Writing Narrative Point Of View In Teen Novels, by Diane Lee Wilson
When I was an aspiring novelist I went to listen to a talk by an author of eighteen (wow!) novels. He was giving advice on how to write a novel and one of the first things he said was, “Don’t write in first person. It’s too difficult.”
Gulp. I’d already begun a novel, had about four chapters finished, in fact, and the way I heard the story in my head was clearly in first person. I didn’t find it difficult. Hmmm.
Lesson learned: What doesn’t work for another author may work for you. Each writer has different strengths; some are great at characterization, some can keep their stories going at breakneck speed, some use the language beautifully. Do what’s right for you. For me, I like first person and I think it’s particularly good for teen novels.
A story told in first person is intimate; you’re inside this person’s head, observing the world through his or her eyes. Thus it’s natural for a reader to form an empathetic bond with the protagonist. Since teens, especially, want to know what other teens are thinking, putting your teen novel in first person is a natural draw for them. They’ll envision themselves in the main role, and enjoy the power or the adventure or the romance offered in the story. No doubt your protagonist will put a “teen spin” on things and that will further engage the reader.
Writing in first person also allows you, the author, to get to know your characters better. You’ll find that once they come alive and begin speaking, they’ll reveal more and more of themselves each time you sit down to write. I’ve been surprised by some of the deep-seated issues my characters have brought forth onto the page. They’ve come up with past hurts or long-repressed desires that have added an extra note of realism to the fictional story. This is part of the magic of writing, and I’ve never spoken to any author who hasn’t had at least one character take hold of a story and begin to direct its course. It’s often the main character’s personality traits, in fact, that help determine just how the story’s crisis will be resolved.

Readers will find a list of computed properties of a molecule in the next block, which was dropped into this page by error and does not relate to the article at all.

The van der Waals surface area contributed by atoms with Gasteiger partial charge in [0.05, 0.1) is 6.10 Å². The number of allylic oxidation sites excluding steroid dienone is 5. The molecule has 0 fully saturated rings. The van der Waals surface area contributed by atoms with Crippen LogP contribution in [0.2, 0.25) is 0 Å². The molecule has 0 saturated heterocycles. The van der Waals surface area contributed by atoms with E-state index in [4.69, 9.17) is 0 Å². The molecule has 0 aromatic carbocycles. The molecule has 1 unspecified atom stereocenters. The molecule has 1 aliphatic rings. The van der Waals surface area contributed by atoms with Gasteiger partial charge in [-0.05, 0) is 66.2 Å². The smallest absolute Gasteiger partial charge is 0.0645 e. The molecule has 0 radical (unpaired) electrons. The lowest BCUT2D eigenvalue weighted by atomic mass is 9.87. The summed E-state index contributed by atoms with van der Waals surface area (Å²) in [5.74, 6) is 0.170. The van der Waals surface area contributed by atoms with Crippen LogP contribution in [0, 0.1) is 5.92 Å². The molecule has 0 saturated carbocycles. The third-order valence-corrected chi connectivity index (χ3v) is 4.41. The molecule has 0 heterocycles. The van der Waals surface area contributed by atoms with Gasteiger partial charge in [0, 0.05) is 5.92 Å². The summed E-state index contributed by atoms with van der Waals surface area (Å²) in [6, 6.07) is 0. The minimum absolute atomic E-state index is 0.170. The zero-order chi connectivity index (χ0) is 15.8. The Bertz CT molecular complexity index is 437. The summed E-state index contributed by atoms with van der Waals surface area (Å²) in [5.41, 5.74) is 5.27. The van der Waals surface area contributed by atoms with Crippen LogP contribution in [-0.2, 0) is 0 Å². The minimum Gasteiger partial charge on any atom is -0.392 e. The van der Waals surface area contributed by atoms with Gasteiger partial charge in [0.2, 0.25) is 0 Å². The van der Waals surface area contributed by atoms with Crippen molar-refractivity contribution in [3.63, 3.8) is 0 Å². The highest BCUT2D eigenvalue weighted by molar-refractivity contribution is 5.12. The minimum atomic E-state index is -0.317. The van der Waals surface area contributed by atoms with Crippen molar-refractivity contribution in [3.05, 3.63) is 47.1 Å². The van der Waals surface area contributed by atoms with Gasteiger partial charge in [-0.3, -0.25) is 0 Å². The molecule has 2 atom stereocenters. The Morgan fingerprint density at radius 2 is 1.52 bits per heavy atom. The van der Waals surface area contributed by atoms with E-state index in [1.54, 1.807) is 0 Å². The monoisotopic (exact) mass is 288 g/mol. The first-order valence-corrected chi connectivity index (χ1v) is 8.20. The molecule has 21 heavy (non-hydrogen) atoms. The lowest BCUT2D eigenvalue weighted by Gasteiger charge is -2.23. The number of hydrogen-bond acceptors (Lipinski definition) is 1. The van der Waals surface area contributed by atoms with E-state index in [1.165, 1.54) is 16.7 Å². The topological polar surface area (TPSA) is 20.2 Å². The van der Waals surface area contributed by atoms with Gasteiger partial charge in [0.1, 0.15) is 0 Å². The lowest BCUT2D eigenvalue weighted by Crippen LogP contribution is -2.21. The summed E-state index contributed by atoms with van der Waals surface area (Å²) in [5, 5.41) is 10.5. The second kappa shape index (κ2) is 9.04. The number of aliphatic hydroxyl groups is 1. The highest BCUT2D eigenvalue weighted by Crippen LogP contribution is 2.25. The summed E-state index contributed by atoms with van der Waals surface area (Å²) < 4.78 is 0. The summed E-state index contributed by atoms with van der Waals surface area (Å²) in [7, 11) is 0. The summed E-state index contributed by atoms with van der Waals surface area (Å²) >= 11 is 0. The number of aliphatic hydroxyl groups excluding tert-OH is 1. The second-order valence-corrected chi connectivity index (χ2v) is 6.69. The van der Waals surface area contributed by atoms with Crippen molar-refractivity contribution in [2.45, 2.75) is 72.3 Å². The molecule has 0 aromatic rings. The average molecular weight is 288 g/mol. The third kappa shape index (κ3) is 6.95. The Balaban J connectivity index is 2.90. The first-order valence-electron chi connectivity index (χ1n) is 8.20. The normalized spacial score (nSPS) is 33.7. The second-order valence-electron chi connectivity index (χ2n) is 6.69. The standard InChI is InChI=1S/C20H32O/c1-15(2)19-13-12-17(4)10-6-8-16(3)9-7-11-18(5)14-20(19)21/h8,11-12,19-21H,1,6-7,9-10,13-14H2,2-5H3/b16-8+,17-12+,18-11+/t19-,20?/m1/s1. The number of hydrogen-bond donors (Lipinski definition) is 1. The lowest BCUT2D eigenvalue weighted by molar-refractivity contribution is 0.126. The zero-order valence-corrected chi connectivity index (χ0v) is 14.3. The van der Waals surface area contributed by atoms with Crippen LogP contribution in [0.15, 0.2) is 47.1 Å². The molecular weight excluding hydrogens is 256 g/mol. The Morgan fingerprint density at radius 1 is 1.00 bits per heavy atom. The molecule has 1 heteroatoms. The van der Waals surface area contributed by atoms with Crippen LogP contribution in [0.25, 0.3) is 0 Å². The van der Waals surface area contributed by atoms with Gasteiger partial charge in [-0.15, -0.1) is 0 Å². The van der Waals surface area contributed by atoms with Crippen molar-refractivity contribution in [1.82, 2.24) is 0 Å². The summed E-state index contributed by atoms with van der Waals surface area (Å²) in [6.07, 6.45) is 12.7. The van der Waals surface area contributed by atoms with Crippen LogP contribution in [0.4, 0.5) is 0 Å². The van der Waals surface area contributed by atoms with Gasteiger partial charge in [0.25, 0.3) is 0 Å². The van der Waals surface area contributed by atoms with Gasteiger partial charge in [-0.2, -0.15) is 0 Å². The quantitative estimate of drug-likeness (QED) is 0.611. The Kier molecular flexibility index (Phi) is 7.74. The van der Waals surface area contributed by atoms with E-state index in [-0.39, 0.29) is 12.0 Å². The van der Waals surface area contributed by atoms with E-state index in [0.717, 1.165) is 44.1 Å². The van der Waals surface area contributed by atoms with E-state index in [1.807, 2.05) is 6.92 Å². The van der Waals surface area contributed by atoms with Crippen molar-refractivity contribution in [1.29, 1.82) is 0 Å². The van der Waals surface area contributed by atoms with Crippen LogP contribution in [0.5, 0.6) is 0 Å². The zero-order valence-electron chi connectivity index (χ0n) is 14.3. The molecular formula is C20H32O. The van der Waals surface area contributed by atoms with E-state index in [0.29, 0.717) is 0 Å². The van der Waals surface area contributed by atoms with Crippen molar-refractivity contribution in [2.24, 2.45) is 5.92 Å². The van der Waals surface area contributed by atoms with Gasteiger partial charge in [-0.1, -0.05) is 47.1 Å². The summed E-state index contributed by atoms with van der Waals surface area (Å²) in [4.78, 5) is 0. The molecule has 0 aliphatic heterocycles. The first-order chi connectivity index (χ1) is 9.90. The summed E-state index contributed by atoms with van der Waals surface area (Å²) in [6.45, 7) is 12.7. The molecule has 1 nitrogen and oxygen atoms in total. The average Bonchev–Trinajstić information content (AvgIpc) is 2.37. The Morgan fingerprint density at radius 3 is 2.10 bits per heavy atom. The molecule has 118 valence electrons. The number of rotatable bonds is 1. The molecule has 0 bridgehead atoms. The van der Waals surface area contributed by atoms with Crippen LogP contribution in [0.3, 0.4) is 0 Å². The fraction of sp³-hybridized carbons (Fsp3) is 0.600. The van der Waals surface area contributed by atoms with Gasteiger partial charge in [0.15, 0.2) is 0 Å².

Tension is another benefit of writing in first person. Because the reader is seeing the world only through the protagonist’s eyes, he or she is discovering it right along with the hero. There is no omniscient narrator saying, “A thief lurked behind the door.” The protagonist can only note misgivings, or acknowledge an eerie feeling: “Had the door moved slightly with the wind or was that someone’s breathing? I knew I shouldn’t have come here alone.”
Wrapping yourself in the skin of one of your characters, listening to another’s thoughts and feeling their emotions, is for me one of the most enjoyable aspects of writing. It’s a free ticket to experiencing the world from a different vantage point. And when it’s over you get to introduce that character to readers and share with them an enriching story.
Diane Lee Wilson’s author website: www.dianeleewilson.com
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Writing Teen Novels